Labour MPs have accused Garner of “making up” his story about a coup being under way against Shearer. But only a moment’s thought is required to expose this accusation for the nonsense it is.
Garner has confirmed that his informant was a member of the Labour Party caucus. Presumably, he or she was someone who had vouchsafed information to Garner in the past – information which had proved to be reliable.
The maelstrom of criticism into which Garner has been unceremoniously pitched, since his predictions of last Thursday night were proved wrong, provides the strongest argument as to why he would not have tweeted without feeling extremely confident about the rumour’s veracity.
(Just to make sure, however, he sought and received confirmation from a second Labour Party source.)
That Garner was given what the Americans would call “a bum steer” should tell him (and us) that the atmosphere in Labour’s caucus is becoming increasingly toxic.
Is the source the same one who told One News and Three News staff Shearer had two months to improve?
So, why did Garner’s coup rumour fail to stack up? Let’s go through the explanatory options.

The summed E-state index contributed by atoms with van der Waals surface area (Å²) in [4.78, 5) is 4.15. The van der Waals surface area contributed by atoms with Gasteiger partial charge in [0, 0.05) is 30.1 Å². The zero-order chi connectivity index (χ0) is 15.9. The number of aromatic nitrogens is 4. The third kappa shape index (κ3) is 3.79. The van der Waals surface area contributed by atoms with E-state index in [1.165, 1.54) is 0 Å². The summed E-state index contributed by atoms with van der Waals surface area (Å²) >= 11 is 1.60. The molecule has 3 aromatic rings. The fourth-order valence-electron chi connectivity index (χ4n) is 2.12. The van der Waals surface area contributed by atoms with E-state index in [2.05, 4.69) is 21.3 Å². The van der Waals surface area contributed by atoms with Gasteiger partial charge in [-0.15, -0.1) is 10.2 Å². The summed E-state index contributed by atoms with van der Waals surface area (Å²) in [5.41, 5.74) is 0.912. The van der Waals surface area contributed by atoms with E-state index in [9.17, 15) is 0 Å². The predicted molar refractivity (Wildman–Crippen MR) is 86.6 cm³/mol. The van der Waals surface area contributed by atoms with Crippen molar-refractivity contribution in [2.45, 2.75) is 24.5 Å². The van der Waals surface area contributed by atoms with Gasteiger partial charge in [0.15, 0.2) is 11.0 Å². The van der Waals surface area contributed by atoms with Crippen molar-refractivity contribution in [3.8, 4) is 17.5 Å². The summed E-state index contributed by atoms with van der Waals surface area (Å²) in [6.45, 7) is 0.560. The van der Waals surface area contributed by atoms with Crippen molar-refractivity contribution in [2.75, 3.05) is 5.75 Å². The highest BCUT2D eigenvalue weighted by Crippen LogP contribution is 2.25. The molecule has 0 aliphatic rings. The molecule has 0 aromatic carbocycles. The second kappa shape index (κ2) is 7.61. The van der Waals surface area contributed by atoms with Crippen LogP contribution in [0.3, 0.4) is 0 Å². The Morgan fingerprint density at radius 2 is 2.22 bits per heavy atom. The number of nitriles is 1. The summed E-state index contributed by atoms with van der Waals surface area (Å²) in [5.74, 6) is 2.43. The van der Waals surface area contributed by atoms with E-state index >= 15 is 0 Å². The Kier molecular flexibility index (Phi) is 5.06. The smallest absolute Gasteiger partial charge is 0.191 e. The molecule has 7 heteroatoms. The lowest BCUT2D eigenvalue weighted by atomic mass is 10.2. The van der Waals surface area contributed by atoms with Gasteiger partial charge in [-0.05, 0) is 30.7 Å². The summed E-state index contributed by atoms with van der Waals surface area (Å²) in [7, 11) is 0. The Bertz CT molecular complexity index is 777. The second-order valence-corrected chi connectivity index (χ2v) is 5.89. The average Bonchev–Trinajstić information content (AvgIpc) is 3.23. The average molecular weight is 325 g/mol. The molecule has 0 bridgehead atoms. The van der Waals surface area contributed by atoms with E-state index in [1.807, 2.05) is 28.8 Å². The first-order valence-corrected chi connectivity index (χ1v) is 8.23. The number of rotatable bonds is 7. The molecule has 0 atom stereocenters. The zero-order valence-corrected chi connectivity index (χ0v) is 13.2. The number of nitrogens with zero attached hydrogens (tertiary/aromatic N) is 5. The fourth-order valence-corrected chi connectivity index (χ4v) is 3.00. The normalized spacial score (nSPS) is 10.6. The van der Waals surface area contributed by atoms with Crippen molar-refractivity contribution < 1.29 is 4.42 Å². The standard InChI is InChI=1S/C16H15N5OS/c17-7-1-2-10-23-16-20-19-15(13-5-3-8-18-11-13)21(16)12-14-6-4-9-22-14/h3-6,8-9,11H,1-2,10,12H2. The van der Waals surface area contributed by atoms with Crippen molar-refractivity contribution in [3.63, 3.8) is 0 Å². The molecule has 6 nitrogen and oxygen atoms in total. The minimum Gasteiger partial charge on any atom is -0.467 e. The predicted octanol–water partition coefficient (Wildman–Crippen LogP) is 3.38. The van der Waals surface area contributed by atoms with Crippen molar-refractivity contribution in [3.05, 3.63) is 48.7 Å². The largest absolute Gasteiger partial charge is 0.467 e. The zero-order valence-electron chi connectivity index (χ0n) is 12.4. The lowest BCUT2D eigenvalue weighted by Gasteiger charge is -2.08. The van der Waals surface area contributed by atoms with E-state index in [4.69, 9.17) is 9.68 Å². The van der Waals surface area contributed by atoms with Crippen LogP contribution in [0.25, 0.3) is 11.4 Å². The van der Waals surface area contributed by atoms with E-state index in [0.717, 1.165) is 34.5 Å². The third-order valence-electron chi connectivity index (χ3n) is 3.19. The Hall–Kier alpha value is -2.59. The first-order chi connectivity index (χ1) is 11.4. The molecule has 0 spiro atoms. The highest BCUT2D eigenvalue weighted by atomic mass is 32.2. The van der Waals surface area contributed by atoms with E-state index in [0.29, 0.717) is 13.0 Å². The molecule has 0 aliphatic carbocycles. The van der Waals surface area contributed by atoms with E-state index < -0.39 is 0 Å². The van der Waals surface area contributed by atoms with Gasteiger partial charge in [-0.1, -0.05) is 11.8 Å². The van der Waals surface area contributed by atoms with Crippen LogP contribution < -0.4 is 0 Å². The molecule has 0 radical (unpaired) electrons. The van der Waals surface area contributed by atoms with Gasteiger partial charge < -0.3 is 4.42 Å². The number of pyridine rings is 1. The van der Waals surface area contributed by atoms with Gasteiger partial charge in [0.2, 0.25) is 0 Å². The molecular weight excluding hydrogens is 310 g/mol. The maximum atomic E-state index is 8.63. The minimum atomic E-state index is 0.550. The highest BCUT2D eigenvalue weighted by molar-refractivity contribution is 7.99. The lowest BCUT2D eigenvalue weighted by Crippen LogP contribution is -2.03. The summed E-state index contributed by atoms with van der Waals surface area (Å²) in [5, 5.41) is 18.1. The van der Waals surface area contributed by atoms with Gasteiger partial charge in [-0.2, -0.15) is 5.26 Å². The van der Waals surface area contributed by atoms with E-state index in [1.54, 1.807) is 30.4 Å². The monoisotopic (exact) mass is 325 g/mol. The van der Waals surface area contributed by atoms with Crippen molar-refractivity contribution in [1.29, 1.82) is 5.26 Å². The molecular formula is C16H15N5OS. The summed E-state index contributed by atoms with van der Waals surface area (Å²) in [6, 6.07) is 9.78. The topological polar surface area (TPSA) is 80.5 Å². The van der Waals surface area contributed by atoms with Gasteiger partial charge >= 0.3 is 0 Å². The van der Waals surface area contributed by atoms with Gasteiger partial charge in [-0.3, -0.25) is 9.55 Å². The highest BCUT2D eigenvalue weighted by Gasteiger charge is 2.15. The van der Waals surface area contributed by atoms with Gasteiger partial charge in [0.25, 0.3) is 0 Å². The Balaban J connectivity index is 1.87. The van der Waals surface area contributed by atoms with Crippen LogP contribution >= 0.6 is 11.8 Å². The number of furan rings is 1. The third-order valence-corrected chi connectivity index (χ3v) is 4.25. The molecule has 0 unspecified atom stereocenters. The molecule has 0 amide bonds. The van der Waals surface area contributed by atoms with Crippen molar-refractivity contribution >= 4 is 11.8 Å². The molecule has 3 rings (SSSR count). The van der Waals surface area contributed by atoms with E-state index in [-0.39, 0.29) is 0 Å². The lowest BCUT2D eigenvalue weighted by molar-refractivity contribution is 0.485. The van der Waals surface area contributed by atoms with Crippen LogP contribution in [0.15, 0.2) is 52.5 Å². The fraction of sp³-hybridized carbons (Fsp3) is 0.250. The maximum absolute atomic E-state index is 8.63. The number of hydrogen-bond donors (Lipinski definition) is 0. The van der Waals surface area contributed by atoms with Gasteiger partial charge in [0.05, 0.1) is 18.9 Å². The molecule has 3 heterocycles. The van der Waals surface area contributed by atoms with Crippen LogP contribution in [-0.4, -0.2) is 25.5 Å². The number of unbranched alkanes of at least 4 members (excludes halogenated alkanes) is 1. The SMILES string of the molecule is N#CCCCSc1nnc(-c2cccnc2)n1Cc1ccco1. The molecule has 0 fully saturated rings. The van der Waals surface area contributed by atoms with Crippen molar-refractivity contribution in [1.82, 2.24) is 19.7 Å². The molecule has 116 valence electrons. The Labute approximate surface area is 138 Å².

1) Some sort of leadership coup was on, but Garner’s tweet alerted Shearer’s supporters and the organisers were forced to abort. (Despairing Labour MPs may simply have been gathering sufficient signatures to persuade their leader to go gracefully and preserve the party from a debilitating civil war.)
2) No coup was imminent, but Garner’s source considered it vital that Shearer be forced to endure yet another destabilising round of media speculation concerning the viability of his leadership. (So vital that they were willing to abuse and lose Garner’s trust.)
3) For reasons of their own, Shearer’s backers decided to undermine Garner’s journalistic credibility by deliberately misinforming him that a coup was under way.
My pick is No 2.Tags: Chris Trotter, Duncan Garner, Labour Leadership